Snow Shovels and Evangelical Social Justice

(an irritatingly general perspective on evangelical social justice)

Snow Shovel

Four inches of snow showed up today. The HOA (Home Owner’s Association) didn’t. Normally, my neighbors and I can count on them to faithfully plow our driveways before we head out for work in the morning. Not today.

So I made the trip to the local hardware store, shelled out the $15, and bought a snow shovel. By the time I got home, I had the words “Do for others what you would have them do for you (Mt. 7:12)” in my head.


It’s interesting that Jesus didn’t say: “Don’t do to others what you wouldn’t have them do to you.” In other words: “Just avoid hurting people. Hold back. Restrain yourself.” That’s too passive for Jesus. For Jesus – and therefore, for the Christian – love is necessarily active.

It isn’t God’s design that the church merely hold back hate – but that we actively help, serve, and love a hurting world – that we do. I’m pretty sure that’s what God means when he says “faith without works is dead (Jms. 2:26).”

So I shoveled my neighbor’s driveway too. Incidentally, I don’t mean to sound noble. According to Jesus, loving your neighbors is probably just supposed to be normal.

Honestly, I had a hard time just wanting to. After all – it’s cold out there.

A huge part of my 9-5 job is developing strategies and thinking strategically. Strategy is great. Strategy ensures that we don’t waste time and effort with needless mechanisms. But here’s the question: When we see a need in the world – when governments fail and other social institutions prove their impotence – are our churches agile enough to respond?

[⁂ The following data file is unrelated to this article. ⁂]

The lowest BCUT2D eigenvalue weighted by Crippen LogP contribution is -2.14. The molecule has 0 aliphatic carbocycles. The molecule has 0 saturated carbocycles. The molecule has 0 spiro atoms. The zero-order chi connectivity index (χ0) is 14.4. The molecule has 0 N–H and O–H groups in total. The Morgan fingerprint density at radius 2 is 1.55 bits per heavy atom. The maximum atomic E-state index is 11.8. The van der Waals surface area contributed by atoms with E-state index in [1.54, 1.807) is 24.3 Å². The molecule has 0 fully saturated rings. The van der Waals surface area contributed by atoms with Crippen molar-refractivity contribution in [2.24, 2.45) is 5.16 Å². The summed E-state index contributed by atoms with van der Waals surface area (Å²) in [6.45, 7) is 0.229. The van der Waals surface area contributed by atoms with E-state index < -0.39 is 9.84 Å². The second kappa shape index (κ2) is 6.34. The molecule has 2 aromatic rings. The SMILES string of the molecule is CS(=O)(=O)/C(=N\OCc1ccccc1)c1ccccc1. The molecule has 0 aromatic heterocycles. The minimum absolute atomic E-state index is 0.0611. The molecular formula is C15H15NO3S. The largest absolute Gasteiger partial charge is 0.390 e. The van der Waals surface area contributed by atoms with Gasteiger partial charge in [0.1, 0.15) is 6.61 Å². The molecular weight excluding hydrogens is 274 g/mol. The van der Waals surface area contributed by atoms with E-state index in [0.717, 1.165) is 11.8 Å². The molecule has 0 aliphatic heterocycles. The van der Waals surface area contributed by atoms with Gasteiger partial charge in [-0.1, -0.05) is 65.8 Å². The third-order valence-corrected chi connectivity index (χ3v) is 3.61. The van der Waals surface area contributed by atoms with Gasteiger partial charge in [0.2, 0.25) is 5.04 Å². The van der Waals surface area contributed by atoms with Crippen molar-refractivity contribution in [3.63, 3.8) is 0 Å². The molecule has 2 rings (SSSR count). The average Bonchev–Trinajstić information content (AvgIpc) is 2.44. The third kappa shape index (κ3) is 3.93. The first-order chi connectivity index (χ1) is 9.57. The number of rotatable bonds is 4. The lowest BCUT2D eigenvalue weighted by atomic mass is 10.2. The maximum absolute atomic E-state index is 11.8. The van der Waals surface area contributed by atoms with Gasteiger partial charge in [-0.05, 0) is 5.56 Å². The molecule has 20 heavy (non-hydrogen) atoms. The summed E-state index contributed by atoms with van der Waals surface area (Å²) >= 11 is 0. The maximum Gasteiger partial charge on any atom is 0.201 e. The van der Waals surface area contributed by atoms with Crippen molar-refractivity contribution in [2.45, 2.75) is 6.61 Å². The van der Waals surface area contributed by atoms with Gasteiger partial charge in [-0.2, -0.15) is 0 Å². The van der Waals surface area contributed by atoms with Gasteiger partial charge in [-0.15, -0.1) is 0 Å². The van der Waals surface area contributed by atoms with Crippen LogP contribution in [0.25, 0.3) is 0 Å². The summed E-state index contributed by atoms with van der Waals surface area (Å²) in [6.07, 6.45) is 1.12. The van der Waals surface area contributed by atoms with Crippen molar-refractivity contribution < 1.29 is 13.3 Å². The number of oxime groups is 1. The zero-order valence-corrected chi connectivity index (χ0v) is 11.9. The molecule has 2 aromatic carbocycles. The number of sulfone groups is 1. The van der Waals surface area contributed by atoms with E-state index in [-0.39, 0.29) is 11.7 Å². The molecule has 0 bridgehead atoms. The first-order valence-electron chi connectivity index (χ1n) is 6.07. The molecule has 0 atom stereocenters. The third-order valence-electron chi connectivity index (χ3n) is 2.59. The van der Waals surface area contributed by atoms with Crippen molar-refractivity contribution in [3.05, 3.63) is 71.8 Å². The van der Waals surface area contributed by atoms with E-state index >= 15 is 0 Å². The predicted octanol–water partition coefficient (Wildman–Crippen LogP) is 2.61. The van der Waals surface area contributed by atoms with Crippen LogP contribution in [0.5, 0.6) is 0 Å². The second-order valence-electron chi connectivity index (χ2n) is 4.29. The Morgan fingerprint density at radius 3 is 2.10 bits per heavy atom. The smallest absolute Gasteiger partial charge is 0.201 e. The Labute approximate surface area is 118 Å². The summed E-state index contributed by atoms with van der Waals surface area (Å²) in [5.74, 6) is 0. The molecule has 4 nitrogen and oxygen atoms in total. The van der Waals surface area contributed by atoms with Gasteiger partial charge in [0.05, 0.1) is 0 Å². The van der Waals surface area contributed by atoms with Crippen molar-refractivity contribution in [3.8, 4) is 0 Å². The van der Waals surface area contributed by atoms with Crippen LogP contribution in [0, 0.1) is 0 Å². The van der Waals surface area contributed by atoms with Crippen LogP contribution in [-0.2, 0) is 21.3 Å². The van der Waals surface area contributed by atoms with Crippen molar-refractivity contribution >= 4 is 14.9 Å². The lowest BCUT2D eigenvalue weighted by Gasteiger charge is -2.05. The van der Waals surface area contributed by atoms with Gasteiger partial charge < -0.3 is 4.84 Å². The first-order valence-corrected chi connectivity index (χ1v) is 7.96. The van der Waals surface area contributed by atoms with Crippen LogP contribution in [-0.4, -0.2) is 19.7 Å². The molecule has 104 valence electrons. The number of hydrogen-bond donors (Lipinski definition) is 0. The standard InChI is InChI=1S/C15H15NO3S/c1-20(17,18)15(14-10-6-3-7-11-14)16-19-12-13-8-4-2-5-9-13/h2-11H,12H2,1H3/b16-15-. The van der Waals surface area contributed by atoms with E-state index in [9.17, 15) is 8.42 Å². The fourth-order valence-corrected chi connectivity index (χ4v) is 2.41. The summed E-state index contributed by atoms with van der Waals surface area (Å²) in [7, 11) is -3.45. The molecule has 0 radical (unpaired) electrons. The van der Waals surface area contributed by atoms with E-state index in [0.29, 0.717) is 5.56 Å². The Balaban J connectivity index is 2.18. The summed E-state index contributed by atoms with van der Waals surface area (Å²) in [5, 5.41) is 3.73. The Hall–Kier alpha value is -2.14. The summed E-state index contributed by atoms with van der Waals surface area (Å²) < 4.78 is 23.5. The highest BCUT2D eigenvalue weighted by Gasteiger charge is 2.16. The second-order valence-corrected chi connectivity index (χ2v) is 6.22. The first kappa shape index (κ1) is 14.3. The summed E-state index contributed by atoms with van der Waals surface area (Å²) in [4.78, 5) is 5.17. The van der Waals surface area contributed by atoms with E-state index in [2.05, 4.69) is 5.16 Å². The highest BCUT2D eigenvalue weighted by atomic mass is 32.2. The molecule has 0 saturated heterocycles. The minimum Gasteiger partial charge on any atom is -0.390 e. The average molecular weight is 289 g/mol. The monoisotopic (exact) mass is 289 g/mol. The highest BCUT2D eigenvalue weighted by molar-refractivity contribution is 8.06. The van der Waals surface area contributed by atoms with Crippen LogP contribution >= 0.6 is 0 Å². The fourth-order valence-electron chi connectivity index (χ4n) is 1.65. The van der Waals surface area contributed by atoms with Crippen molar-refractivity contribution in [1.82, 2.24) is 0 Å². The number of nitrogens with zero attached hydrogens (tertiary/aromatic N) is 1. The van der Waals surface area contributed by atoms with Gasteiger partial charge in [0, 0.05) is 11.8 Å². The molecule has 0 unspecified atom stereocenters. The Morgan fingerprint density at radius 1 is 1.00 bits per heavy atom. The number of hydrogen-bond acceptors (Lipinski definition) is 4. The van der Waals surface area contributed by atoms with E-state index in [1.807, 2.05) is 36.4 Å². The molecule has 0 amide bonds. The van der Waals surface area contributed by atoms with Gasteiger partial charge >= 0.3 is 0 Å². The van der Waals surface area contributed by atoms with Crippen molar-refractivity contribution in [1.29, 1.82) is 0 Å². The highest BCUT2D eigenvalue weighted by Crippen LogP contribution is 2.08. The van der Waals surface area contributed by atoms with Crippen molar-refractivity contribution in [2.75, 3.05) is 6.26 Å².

Christians are supposed to be the people entrusted with the power to love honestly and unconditionally.

But maybe we spend too much time waiting on the HOA (“isn’t that someone else’s responsibility?”). Maybe we spend too much time thinking about what snow shovel to buy (“I’m not sure we’re ready to partner with those types of Christians…”). Maybe we’re simply scared of what active love might mean (“after all, it’s pretty cold out there“).

In the mean time the snow keeps piling up and our neighbors find us shockingly un-shocking.


The Discipline of Solitude: Praise to the Lord, the Almighty

Joachim Neander

Joachim Neander was German. And he was good at it.

Industrious – Seriously minded – Gifted.

He was born in Breman (as in the musicians) in 1650. His father, a Latin teacher, died with Neander was 16. Unable to afford to go away for a respectable education, he stayed at home, enrolling at the local bible school.

At first, he didn’t take to it. He actually led a pretty wild life until one day his faith was rocked by a stirring sermon from Theodor Undereyk – a relatively unknown preacher.